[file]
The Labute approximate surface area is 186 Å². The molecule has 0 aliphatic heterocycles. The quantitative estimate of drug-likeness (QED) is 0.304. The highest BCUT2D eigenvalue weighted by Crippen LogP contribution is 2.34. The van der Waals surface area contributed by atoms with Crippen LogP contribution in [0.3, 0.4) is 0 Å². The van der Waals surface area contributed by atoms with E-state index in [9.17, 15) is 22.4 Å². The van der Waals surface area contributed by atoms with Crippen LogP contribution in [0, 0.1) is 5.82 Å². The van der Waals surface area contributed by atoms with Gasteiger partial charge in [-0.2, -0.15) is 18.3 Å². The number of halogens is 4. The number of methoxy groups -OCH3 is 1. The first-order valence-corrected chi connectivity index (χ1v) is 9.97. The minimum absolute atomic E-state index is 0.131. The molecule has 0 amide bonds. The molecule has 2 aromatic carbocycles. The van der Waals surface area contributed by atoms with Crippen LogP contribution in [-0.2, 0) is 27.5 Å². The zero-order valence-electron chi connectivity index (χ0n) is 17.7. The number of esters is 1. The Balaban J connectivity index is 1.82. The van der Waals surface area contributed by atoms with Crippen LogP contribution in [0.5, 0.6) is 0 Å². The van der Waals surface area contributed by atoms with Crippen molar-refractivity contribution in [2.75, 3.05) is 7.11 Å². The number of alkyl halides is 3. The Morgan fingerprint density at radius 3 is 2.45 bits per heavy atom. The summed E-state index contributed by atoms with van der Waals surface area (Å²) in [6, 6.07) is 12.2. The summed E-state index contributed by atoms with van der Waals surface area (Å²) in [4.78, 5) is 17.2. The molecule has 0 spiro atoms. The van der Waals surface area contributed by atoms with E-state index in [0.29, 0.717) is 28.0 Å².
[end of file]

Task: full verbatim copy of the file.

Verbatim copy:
The Labute approximate surface area is 186 Å². The molecule has 0 aliphatic heterocycles. The quantitative estimate of drug-likeness (QED) is 0.304. The highest BCUT2D eigenvalue weighted by Crippen LogP contribution is 2.34. The van der Waals surface area contributed by atoms with Crippen LogP contribution in [0.3, 0.4) is 0 Å². The van der Waals surface area contributed by atoms with E-state index in [9.17, 15) is 22.4 Å². The van der Waals surface area contributed by atoms with Crippen LogP contribution in [0, 0.1) is 5.82 Å². The van der Waals surface area contributed by atoms with Gasteiger partial charge in [-0.2, -0.15) is 18.3 Å². The number of halogens is 4. The number of methoxy groups -OCH3 is 1. The first-order valence-corrected chi connectivity index (χ1v) is 9.97. The minimum absolute atomic E-state index is 0.131. The molecule has 0 amide bonds. The molecule has 2 aromatic carbocycles. The van der Waals surface area contributed by atoms with Crippen LogP contribution in [-0.2, 0) is 27.5 Å². The zero-order valence-electron chi connectivity index (χ0n) is 17.7. The number of esters is 1. The Balaban J connectivity index is 1.82. The van der Waals surface area contributed by atoms with Crippen LogP contribution in [0.5, 0.6) is 0 Å². The van der Waals surface area contributed by atoms with Crippen molar-refractivity contribution in [2.75, 3.05) is 7.11 Å². The number of alkyl halides is 3. The Morgan fingerprint density at radius 3 is 2.45 bits per heavy atom. The summed E-state index contributed by atoms with van der Waals surface area (Å²) in [6, 6.07) is 12.2. The summed E-state index contributed by atoms with van der Waals surface area (Å²) in [4.78, 5) is 17.2. The molecule has 0 spiro atoms. The van der Waals surface area contributed by atoms with E-state index in [0.29, 0.717) is 28.0 Å².